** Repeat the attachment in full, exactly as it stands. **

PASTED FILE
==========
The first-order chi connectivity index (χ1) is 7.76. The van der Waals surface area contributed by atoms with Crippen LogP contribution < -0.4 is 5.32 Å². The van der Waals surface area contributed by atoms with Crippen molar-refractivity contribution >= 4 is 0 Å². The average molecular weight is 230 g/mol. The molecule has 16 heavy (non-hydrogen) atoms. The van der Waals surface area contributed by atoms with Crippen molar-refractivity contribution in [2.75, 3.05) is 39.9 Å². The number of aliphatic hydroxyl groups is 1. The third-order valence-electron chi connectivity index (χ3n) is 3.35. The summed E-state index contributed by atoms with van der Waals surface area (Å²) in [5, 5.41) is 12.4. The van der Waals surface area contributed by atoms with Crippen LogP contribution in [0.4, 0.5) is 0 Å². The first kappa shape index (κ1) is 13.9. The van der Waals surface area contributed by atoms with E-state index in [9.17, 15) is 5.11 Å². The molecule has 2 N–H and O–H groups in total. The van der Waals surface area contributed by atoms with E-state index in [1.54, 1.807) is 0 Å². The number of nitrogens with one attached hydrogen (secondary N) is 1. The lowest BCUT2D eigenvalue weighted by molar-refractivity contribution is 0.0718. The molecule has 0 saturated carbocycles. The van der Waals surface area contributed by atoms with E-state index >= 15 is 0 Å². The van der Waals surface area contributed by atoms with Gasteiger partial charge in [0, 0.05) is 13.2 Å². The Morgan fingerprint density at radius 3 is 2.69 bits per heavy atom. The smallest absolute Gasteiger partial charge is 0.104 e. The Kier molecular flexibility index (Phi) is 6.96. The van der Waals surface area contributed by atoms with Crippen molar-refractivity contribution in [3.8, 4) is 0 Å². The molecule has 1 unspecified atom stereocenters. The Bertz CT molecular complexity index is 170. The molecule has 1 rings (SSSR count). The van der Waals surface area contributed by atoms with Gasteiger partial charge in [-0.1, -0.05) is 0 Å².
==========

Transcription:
The first-order chi connectivity index (χ1) is 7.76. The van der Waals surface area contributed by atoms with Crippen LogP contribution < -0.4 is 5.32 Å². The van der Waals surface area contributed by atoms with Crippen molar-refractivity contribution >= 4 is 0 Å². The average molecular weight is 230 g/mol. The molecule has 16 heavy (non-hydrogen) atoms. The van der Waals surface area contributed by atoms with Crippen molar-refractivity contribution in [2.75, 3.05) is 39.9 Å². The number of aliphatic hydroxyl groups is 1. The third-order valence-electron chi connectivity index (χ3n) is 3.35. The summed E-state index contributed by atoms with van der Waals surface area (Å²) in [5, 5.41) is 12.4. The van der Waals surface area contributed by atoms with Crippen LogP contribution in [0.4, 0.5) is 0 Å². The first kappa shape index (κ1) is 13.9. The van der Waals surface area contributed by atoms with E-state index in [9.17, 15) is 5.11 Å². The molecule has 2 N–H and O–H groups in total. The van der Waals surface area contributed by atoms with E-state index in [1.54, 1.807) is 0 Å². The number of nitrogens with one attached hydrogen (secondary N) is 1. The lowest BCUT2D eigenvalue weighted by molar-refractivity contribution is 0.0718. The molecule has 0 saturated carbocycles. The van der Waals surface area contributed by atoms with E-state index >= 15 is 0 Å². The van der Waals surface area contributed by atoms with Gasteiger partial charge in [0, 0.05) is 13.2 Å². The Morgan fingerprint density at radius 3 is 2.69 bits per heavy atom. The smallest absolute Gasteiger partial charge is 0.104 e. The Kier molecular flexibility index (Phi) is 6.96. The van der Waals surface area contributed by atoms with Crippen molar-refractivity contribution in [3.8, 4) is 0 Å². The molecule has 1 unspecified atom stereocenters. The Bertz CT molecular complexity index is 170. The molecule has 1 rings (SSSR count). The van der Waals surface area contributed by atoms with Gasteiger partial charge in [-0.1, -0.05) is 0 Å².